2) Singularity theory proposed by mathematicians studies the model of the world based on a delicate interplay between discrete and continuous objects, is a generalization of the research of functions at maximum and minimum; Ch.Zeeman proposed to call the set of this theory and its applications catastrophe theory (sudden and abrupt changes in the response of a system to a smooth change in external conditions are called catastrophes). Ch.Zeeman gave an example of application of the theory to the research of a creative person (Arnold, 1990). A creative person (e.g. a scientist) is characterized by the author using the parameters: “technique”, “enthusiasm”, “results”. It was studied how the scientist’s results change depending on his/her enthusiasm and mastering the technique. It was found that: a) if enthusiasm is low, results grow monotonously and rather slowly depending on mastering the technique; b) if enthusiasm is high enough, qualitatively new phenomena occur - results can change with jumps depending on mastering the technique; the area of results, which the scientist in this case gets in, is designated as “genius”; c) the growth of enthusiasm, when not reinforced by a corresponding grow in technique, leads to a catastrophic decrease in results in this case, the scientist falls in an area designated in the study as “maniac”; e) jumps are possible from the “genius” state to the “maniac” state and vice versa. Catastrophe theory attempts to find a general rule that determines whether there will be a jump from one equilibrium state to another, and how to identify “turning points” of the system states.
Thus, the inner obstacles to the self-realization of an intellectually gifted person, achievement of high results are related to the level of his/her commitment to the chosen activity and the level of efficiency, leading to mastering the corresponding activity, the technique of performing this activity that will affect not only social well-being but also mental well-being of a gifted person (these named indicators of the state of his/her health).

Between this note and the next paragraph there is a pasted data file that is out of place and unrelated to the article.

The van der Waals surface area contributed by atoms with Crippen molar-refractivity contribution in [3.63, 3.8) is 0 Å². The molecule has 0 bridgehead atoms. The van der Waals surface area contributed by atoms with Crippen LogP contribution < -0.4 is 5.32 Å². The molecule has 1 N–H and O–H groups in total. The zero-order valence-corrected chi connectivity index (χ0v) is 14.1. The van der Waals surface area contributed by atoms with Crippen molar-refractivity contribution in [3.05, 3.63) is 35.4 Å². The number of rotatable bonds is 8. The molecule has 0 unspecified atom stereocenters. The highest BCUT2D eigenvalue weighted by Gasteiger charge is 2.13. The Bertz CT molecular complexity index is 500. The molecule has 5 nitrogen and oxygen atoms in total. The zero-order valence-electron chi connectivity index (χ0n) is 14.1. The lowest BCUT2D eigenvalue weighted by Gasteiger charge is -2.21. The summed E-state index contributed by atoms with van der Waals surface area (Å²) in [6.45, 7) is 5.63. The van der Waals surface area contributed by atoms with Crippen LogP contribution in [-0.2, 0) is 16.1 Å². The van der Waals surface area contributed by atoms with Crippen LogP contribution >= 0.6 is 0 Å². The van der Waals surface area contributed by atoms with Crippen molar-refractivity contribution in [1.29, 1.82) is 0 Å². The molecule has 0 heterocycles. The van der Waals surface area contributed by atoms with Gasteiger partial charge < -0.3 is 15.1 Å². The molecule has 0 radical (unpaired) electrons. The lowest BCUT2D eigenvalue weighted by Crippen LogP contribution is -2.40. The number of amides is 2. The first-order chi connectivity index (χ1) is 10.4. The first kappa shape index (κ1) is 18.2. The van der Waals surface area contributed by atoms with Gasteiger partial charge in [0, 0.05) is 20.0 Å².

3) The aspiration of a person to be guided in his/her life by a kind of ideal, abstracting from little nothings of life and finding creatively new resources to progress towards a desired future gives hardiness to the person (Leontiev, 2011). Spiritual well-being of a person, his/her creativity (non-obsession with stereotypes) affect the level of mental well-being. Spiritual ill-being of a person endangers not only mental well-being, but also indirectly his/her social and physical well-being.
The second group of risks
4) Obstacles to the self-realization of a gifted person are possible due to the decrease of his/her attention to his/her body. The behaviour of any person implies taking care of his/her physical and mental health, responsibility for it, as for the main resource of his/her life on Earth. The level of self-realization insufficient for a gifted person can reduce the value of physical health for him/her (“Why live, if you still can not be realized?”) The measure of the person’s involvement in health-saving behaviour depends on the state of mental well-being/ill-being experienced by the person (Tvorogova, 2004; Tvorogova, 2017a); in turn, health-saving behaviour can enhance not only physical, but also mental well-being of the person, contribute to his/her self-realization.
5) Giftedness not always ensures social well-being to its bearer. Usually, a gifted person standing out among others can cause discontent, envy, and other negative emotions in people around. Every person has the potential to manage intraindividual components of his/her communication (his/her communication motivation, goals, social perception features, communication techniques, his/her reaction to feedback in communication, etc.) (Tvorogova, 2002).A person can translate his/her highest aspirations into the products of not only the spiritual and the material, but also the social world through daily communication with the help of his/her physical and mental resources; communication can be measured out by the person, it can imply the choice of partners for communication, the choice of the length and depth of contact with them, implies the possibility of unilateral withdrawal from the communication destroying his/her personality, damaging the health, the self-realization, etc. (Tvorogova, 2017b).